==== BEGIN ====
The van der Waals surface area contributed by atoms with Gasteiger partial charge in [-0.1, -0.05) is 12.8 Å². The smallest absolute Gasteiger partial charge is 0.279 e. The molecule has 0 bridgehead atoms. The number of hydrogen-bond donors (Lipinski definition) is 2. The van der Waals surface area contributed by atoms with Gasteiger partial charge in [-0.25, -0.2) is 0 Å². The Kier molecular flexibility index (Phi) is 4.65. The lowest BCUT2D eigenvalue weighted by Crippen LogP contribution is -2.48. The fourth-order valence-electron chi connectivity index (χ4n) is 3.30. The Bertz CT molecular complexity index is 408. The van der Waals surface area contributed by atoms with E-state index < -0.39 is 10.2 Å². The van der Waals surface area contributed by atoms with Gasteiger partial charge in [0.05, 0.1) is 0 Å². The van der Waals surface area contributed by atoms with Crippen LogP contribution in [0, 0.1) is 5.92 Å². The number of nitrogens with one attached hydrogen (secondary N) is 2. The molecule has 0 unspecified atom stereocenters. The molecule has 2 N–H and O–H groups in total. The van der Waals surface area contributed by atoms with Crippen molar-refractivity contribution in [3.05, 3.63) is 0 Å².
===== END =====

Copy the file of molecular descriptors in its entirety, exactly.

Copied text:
The van der Waals surface area contributed by atoms with Gasteiger partial charge in [-0.1, -0.05) is 12.8 Å². The smallest absolute Gasteiger partial charge is 0.279 e. The molecule has 0 bridgehead atoms. The number of hydrogen-bond donors (Lipinski definition) is 2. The van der Waals surface area contributed by atoms with Gasteiger partial charge in [-0.25, -0.2) is 0 Å². The Kier molecular flexibility index (Phi) is 4.65. The lowest BCUT2D eigenvalue weighted by Crippen LogP contribution is -2.48. The fourth-order valence-electron chi connectivity index (χ4n) is 3.30. The Bertz CT molecular complexity index is 408. The van der Waals surface area contributed by atoms with E-state index < -0.39 is 10.2 Å². The van der Waals surface area contributed by atoms with Gasteiger partial charge in [0.05, 0.1) is 0 Å². The van der Waals surface area contributed by atoms with Crippen LogP contribution in [0, 0.1) is 5.92 Å². The number of nitrogens with one attached hydrogen (secondary N) is 2. The molecule has 0 unspecified atom stereocenters. The molecule has 2 N–H and O–H groups in total. The van der Waals surface area contributed by atoms with Crippen molar-refractivity contribution in [3.05, 3.63) is 0 Å².